What Does Ru Paul’s Drag Race Got To Do With My Art Practice?
In a word, courage.
I have been a fan of the show since having discovered it circa 2018. Upon watching the first episode I was hooked being mesmerized by the drama, the artistry of the costumes and make-up, and instantly in love with the contestants. These queens at the top of their game have been through so much. Dealing with inequalities and whatever foolishness bigots threw at them on a day to day basis. And yet, there they were on screen, fabulous warriors fighting for their right to live as they saw fit.
Each time I watch the show I think about the years I spent in Catholic School and remember my classmate, a sweet little boy we’ll call “Halston.” Halston was gay, feminine and flamboyant. He was beaten up emotionally, if not physically, on a regular basis by the other boys. Still, he never stopped acting “like a gay” and being who he was despite the consequences. In grade 6 he wore a bra with a floral pattern underneath his polo shirt uniform to class. When he went to the nurse’s station he’d ask for a Midol to relieve pain claiming it was his time of the month and he had his period. He did other things that made people’s tongues wag and sent him to the principals office.
I very much admired this boy for his spirit. And yet, even if I thought he was treated poorly, I never said anything. I never spoke up against his bullies, I never spoke to him, I never talked about his plight with anyone. I kept quiet because that was what I was taught at home and I too was different in my own way and so desperately wanted to be “normal.” I was a weird, pesky, artsy kid who was convinced she was a puppy and that no one understood, or liked. I knew my parents were ashamed of me and so I learned to be quiet and not give my true opinions on much of anything. I learned to somewhat fit in. I hid my real self all the while resenting world for having to do so. But truth always outs and eventually I found that it takes way more energy to hide than just being who you are despite the consequences. (By the way, I found Halston online via social media a few years ago. He’s married to a man he calls a nickname too sugary to share here and seems happy and content.)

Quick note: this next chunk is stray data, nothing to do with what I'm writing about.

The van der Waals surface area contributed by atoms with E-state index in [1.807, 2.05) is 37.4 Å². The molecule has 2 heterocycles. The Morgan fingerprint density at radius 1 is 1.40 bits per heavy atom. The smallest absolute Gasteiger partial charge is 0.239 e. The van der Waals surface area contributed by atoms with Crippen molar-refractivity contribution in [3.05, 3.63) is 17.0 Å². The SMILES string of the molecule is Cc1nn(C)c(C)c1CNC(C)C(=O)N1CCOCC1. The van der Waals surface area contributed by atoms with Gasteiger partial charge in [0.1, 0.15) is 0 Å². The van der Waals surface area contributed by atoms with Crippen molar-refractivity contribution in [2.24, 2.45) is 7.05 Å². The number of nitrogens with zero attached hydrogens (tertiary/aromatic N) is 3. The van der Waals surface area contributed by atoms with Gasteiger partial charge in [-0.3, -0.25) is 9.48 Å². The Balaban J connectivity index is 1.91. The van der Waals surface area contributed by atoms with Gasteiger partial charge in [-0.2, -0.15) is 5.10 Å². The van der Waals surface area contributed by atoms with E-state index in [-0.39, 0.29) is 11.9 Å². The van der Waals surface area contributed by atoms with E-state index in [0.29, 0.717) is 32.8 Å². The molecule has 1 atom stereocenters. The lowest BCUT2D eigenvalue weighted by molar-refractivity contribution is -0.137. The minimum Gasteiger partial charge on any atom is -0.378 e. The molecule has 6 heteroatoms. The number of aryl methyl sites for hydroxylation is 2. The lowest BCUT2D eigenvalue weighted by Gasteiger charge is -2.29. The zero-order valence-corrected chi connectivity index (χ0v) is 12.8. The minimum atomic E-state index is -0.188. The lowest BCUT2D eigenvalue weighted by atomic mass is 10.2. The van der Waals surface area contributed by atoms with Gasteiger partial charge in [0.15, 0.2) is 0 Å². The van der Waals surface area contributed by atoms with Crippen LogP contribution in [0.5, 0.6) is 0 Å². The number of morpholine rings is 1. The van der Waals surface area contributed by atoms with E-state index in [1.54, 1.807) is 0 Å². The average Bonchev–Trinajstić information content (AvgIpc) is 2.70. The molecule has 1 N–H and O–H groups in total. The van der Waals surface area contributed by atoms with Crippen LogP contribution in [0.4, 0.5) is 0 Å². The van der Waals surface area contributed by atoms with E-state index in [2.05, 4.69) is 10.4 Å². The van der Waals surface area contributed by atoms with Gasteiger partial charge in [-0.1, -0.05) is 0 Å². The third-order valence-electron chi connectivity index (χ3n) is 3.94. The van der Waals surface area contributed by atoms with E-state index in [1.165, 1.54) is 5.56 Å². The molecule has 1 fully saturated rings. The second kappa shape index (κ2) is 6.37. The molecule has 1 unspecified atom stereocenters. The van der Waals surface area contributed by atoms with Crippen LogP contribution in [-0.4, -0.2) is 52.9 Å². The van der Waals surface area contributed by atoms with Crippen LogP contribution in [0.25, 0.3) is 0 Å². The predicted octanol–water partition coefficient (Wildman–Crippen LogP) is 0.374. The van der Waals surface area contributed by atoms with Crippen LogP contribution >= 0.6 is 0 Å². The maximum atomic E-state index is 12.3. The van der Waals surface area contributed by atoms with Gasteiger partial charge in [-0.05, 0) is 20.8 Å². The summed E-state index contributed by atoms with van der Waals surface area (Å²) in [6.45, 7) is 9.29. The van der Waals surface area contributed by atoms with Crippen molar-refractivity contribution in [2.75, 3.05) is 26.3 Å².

Although I am a CIS female happily partnered with a male for many years, I can identify with the contestants of the show. I know how it feels to be considered less than because I am different, don’t fit into a certain mould, and don’t conform to what family, peers and society think I should say, act and be. It is inspiring to see the queens being who they are despite having the odds stacked against them. And it gives me courage to dig deep, remember who I am and start learning to be myself again, use my voice to express my thoughts and feelings in my own way. And to finally do I want even if what I am and the art I make may be misunderstood and considered odd.